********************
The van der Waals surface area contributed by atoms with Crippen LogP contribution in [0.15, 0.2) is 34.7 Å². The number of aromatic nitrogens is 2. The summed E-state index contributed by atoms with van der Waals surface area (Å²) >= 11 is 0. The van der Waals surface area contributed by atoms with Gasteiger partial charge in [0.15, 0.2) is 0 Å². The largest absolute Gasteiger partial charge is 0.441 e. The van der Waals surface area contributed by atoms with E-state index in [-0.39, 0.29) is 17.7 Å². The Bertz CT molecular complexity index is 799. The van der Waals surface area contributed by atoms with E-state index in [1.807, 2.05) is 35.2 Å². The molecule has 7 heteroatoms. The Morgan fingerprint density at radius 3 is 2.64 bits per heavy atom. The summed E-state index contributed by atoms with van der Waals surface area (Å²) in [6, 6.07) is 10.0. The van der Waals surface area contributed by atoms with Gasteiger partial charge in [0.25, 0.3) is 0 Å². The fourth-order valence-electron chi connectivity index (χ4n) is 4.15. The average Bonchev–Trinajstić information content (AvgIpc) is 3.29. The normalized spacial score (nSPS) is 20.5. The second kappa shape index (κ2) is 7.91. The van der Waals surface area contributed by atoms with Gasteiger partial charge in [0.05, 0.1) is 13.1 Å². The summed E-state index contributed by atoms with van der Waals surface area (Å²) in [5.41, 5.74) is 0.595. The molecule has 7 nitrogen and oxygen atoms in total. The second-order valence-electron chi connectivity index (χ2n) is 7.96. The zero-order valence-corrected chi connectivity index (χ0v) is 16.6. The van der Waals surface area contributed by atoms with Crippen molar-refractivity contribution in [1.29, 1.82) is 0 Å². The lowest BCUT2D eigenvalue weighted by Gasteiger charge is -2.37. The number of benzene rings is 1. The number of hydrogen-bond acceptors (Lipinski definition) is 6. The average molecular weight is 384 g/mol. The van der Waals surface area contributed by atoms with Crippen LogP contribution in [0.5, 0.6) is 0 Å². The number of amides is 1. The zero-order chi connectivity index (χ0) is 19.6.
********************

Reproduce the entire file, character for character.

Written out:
The van der Waals surface area contributed by atoms with Crippen LogP contribution in [0.15, 0.2) is 34.7 Å². The number of aromatic nitrogens is 2. The summed E-state index contributed by atoms with van der Waals surface area (Å²) >= 11 is 0. The van der Waals surface area contributed by atoms with Gasteiger partial charge in [0.15, 0.2) is 0 Å². The largest absolute Gasteiger partial charge is 0.441 e. The van der Waals surface area contributed by atoms with E-state index in [-0.39, 0.29) is 17.7 Å². The Bertz CT molecular complexity index is 799. The van der Waals surface area contributed by atoms with E-state index in [1.807, 2.05) is 35.2 Å². The molecule has 7 heteroatoms. The Morgan fingerprint density at radius 3 is 2.64 bits per heavy atom. The summed E-state index contributed by atoms with van der Waals surface area (Å²) in [6, 6.07) is 10.0. The van der Waals surface area contributed by atoms with Gasteiger partial charge in [0.25, 0.3) is 0 Å². The fourth-order valence-electron chi connectivity index (χ4n) is 4.15. The average Bonchev–Trinajstić information content (AvgIpc) is 3.29. The normalized spacial score (nSPS) is 20.5. The second kappa shape index (κ2) is 7.91. The van der Waals surface area contributed by atoms with Gasteiger partial charge in [0.05, 0.1) is 13.1 Å². The summed E-state index contributed by atoms with van der Waals surface area (Å²) in [5.41, 5.74) is 0.595. The molecule has 7 nitrogen and oxygen atoms in total. The second-order valence-electron chi connectivity index (χ2n) is 7.96. The zero-order valence-corrected chi connectivity index (χ0v) is 16.6. The van der Waals surface area contributed by atoms with Crippen molar-refractivity contribution in [1.29, 1.82) is 0 Å². The lowest BCUT2D eigenvalue weighted by Gasteiger charge is -2.37. The number of benzene rings is 1. The number of hydrogen-bond acceptors (Lipinski definition) is 6. The average molecular weight is 384 g/mol. The van der Waals surface area contributed by atoms with Crippen LogP contribution in [0.5, 0.6) is 0 Å². The number of amides is 1. The zero-order chi connectivity index (χ0) is 19.6.